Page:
Review: All Hail The House Gods

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I used to pride myself on not being shocked, but then I read this book by Andrew Stone and oh boy does this shock you out of complacency while reading.

ALL HAIL THE HOUSE GODS is a bizarro-horror novel that takes a hard look at what people do in the face of oppression. We find our fool of a hero, Kurt, as he witnesses his eldest son being gobbled up by a House God, which are literal sentient houses. This changes everything for his wife, who organizes a rebellion intent on destroying their oppressive gods. None of this sits right with Kurt, so he attempts to come up with his own solution…

Stone has created a bizarre, nightmare dystopia. For a society that is built around constantly having sex and producing children, you’d think it would be a lot more “go lucky”…it’s not. The harsh fact of having children chosen for sacrifice by lottery and sent across the bridge into the gaping maw of a House God is incredibly bleak. Stones prose makes these realities visceral and sharp, while by virtue of Kurt’s consistent stupidity there is some humor injected here and there throughout.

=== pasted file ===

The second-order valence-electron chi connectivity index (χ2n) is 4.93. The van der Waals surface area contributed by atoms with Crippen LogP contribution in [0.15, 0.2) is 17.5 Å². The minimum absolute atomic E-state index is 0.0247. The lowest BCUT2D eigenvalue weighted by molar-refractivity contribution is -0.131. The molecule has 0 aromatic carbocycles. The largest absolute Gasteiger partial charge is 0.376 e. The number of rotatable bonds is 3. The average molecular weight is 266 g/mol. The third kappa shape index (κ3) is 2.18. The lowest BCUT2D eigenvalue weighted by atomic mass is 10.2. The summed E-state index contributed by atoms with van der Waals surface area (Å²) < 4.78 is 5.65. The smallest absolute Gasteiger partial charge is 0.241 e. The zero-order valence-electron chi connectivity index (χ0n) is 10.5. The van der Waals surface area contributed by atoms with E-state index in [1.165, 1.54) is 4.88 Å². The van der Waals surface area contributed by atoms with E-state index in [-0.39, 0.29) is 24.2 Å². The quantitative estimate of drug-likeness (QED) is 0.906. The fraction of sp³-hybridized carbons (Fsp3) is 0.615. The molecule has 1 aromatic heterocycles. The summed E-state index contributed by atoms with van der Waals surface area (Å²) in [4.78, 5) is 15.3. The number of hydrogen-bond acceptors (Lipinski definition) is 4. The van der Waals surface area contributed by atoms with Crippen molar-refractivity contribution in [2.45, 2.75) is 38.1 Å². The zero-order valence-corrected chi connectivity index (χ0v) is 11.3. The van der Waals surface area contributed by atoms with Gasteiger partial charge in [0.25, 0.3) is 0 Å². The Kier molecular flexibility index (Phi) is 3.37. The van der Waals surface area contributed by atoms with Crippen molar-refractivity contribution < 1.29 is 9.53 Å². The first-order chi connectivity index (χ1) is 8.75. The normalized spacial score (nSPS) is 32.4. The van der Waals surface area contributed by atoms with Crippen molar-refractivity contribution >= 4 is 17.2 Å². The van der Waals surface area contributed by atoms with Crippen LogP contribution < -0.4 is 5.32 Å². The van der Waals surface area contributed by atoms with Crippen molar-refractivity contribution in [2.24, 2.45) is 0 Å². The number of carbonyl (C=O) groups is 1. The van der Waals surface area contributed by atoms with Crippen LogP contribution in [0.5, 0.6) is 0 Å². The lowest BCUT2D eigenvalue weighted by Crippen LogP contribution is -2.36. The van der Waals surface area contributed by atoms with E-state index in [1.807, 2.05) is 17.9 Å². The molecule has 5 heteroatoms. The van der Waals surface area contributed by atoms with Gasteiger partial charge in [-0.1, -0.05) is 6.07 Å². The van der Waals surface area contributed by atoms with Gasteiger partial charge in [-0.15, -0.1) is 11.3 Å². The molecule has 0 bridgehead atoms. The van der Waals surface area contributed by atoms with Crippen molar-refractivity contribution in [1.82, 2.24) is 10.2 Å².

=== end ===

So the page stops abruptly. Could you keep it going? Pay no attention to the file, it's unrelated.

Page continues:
The idea of Houses coming to life and devouring humanity is an incredibly vivid image and there’s a lot to unpack there, but Stone’s narrative doesn’t let the reader sit idly by. He forces the reader to engage in the real family politics at play and understand that is isn’t about the House Gods. This story is about how people come to accept the oppressive regimes around them. It engages various reactions to this oppression and how they range from radicalism to passive defeatism. There are even figureheads in society that tell Kurt  that “roles are just meant to be filled, even if their original purpose has been outlived or abused.” It elevates this little novella into a realm of relevance as it epitomizes what people from around the globe have felt in recent years and continue to feel in their day to day lives.

Some quick disclaimers: This is a horror novel, so there are some violent/graphic images and actions(especially involving kids). There is also a lot of gratuitous sex in this, which is somewhat buffered by Kurt’s rather ridiculous descriptions, but they are there all the same.

If you want to read a truly unique story that deals with families, interpersonal relationships, fascism, in a dystopian setting, this is the perfect read for you.

But if that doesn’t appeal to you, there are houses eating people.

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